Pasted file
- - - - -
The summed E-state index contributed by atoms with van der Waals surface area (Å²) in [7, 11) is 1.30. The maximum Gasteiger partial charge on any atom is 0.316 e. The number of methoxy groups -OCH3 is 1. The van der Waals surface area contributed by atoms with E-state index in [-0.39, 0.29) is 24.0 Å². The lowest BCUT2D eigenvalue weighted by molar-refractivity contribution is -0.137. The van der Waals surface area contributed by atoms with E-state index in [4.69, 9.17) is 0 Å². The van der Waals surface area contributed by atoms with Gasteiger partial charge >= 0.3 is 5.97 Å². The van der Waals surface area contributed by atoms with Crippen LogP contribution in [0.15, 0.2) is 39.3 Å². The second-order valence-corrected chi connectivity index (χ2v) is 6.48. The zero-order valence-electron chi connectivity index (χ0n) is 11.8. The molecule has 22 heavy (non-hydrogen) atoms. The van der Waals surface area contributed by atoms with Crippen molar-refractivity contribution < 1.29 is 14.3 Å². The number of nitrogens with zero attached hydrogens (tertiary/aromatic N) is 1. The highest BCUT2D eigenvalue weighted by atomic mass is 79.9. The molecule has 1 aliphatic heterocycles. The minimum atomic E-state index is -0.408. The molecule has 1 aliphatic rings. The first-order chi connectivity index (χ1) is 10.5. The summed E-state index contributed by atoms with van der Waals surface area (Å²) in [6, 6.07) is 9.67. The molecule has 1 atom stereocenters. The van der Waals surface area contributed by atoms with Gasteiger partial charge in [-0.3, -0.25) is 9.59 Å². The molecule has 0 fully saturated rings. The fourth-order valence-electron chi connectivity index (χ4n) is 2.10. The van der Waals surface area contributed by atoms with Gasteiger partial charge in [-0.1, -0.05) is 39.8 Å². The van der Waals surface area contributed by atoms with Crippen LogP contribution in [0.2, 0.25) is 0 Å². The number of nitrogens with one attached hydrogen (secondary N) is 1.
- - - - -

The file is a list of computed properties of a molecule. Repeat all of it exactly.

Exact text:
The summed E-state index contributed by atoms with van der Waals surface area (Å²) in [7, 11) is 1.30. The maximum Gasteiger partial charge on any atom is 0.316 e. The number of methoxy groups -OCH3 is 1. The van der Waals surface area contributed by atoms with E-state index in [-0.39, 0.29) is 24.0 Å². The lowest BCUT2D eigenvalue weighted by molar-refractivity contribution is -0.137. The van der Waals surface area contributed by atoms with E-state index in [4.69, 9.17) is 0 Å². The van der Waals surface area contributed by atoms with Gasteiger partial charge >= 0.3 is 5.97 Å². The van der Waals surface area contributed by atoms with Crippen LogP contribution in [0.15, 0.2) is 39.3 Å². The second-order valence-corrected chi connectivity index (χ2v) is 6.48. The zero-order valence-electron chi connectivity index (χ0n) is 11.8. The molecule has 22 heavy (non-hydrogen) atoms. The van der Waals surface area contributed by atoms with Crippen molar-refractivity contribution < 1.29 is 14.3 Å². The number of nitrogens with zero attached hydrogens (tertiary/aromatic N) is 1. The highest BCUT2D eigenvalue weighted by atomic mass is 79.9. The molecule has 1 aliphatic heterocycles. The minimum atomic E-state index is -0.408. The molecule has 1 aliphatic rings. The first-order chi connectivity index (χ1) is 10.5. The summed E-state index contributed by atoms with van der Waals surface area (Å²) in [6, 6.07) is 9.67. The molecule has 1 atom stereocenters. The van der Waals surface area contributed by atoms with Gasteiger partial charge in [-0.3, -0.25) is 9.59 Å². The molecule has 0 fully saturated rings. The fourth-order valence-electron chi connectivity index (χ4n) is 2.10. The van der Waals surface area contributed by atoms with Gasteiger partial charge in [-0.1, -0.05) is 39.8 Å². The van der Waals surface area contributed by atoms with Crippen LogP contribution in [0.2, 0.25) is 0 Å². The number of nitrogens with one attached hydrogen (secondary N) is 1.